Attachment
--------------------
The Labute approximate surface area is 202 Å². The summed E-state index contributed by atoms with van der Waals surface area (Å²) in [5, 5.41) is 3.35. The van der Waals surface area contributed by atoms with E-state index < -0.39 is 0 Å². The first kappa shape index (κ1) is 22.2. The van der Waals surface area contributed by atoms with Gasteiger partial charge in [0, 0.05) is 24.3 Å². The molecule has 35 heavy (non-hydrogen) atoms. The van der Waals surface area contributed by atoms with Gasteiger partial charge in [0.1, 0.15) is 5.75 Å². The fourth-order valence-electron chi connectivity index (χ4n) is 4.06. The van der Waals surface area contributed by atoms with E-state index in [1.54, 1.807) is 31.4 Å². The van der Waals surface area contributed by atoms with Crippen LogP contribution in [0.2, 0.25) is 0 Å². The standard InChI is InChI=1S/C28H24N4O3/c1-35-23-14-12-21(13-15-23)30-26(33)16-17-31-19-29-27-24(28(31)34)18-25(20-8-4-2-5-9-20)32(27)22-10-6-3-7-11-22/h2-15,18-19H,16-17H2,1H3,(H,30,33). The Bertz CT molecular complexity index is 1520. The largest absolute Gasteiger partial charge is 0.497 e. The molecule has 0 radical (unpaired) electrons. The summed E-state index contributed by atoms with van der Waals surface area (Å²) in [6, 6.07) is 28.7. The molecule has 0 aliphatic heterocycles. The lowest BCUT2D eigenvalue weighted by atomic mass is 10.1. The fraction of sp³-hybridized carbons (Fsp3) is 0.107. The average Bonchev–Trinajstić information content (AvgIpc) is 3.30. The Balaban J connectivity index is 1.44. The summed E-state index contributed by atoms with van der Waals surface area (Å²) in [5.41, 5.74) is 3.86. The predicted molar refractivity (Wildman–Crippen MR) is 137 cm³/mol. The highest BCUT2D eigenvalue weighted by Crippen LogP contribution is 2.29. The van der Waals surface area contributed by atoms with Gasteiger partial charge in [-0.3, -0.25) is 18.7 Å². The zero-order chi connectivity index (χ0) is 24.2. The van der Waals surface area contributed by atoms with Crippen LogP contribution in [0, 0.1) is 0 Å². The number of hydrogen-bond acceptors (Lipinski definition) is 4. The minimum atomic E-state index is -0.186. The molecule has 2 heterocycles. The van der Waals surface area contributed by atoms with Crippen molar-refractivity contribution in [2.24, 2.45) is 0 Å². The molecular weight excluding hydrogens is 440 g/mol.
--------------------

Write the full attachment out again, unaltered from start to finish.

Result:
The Labute approximate surface area is 202 Å². The summed E-state index contributed by atoms with van der Waals surface area (Å²) in [5, 5.41) is 3.35. The van der Waals surface area contributed by atoms with E-state index < -0.39 is 0 Å². The first kappa shape index (κ1) is 22.2. The van der Waals surface area contributed by atoms with Gasteiger partial charge in [0, 0.05) is 24.3 Å². The molecule has 35 heavy (non-hydrogen) atoms. The van der Waals surface area contributed by atoms with Gasteiger partial charge in [0.1, 0.15) is 5.75 Å². The fourth-order valence-electron chi connectivity index (χ4n) is 4.06. The van der Waals surface area contributed by atoms with E-state index in [1.54, 1.807) is 31.4 Å². The van der Waals surface area contributed by atoms with Crippen LogP contribution in [0.2, 0.25) is 0 Å². The standard InChI is InChI=1S/C28H24N4O3/c1-35-23-14-12-21(13-15-23)30-26(33)16-17-31-19-29-27-24(28(31)34)18-25(20-8-4-2-5-9-20)32(27)22-10-6-3-7-11-22/h2-15,18-19H,16-17H2,1H3,(H,30,33). The Bertz CT molecular complexity index is 1520. The largest absolute Gasteiger partial charge is 0.497 e. The molecule has 0 radical (unpaired) electrons. The summed E-state index contributed by atoms with van der Waals surface area (Å²) in [6, 6.07) is 28.7. The molecule has 0 aliphatic heterocycles. The lowest BCUT2D eigenvalue weighted by atomic mass is 10.1. The fraction of sp³-hybridized carbons (Fsp3) is 0.107. The average Bonchev–Trinajstić information content (AvgIpc) is 3.30. The Balaban J connectivity index is 1.44. The summed E-state index contributed by atoms with van der Waals surface area (Å²) in [5.41, 5.74) is 3.86. The predicted molar refractivity (Wildman–Crippen MR) is 137 cm³/mol. The highest BCUT2D eigenvalue weighted by Crippen LogP contribution is 2.29. The van der Waals surface area contributed by atoms with Gasteiger partial charge in [-0.3, -0.25) is 18.7 Å². The zero-order chi connectivity index (χ0) is 24.2. The van der Waals surface area contributed by atoms with Crippen LogP contribution in [0, 0.1) is 0 Å². The number of hydrogen-bond acceptors (Lipinski definition) is 4. The minimum atomic E-state index is -0.186. The molecule has 2 heterocycles. The van der Waals surface area contributed by atoms with Crippen molar-refractivity contribution in [2.24, 2.45) is 0 Å². The molecular weight excluding hydrogens is 440 g/mol.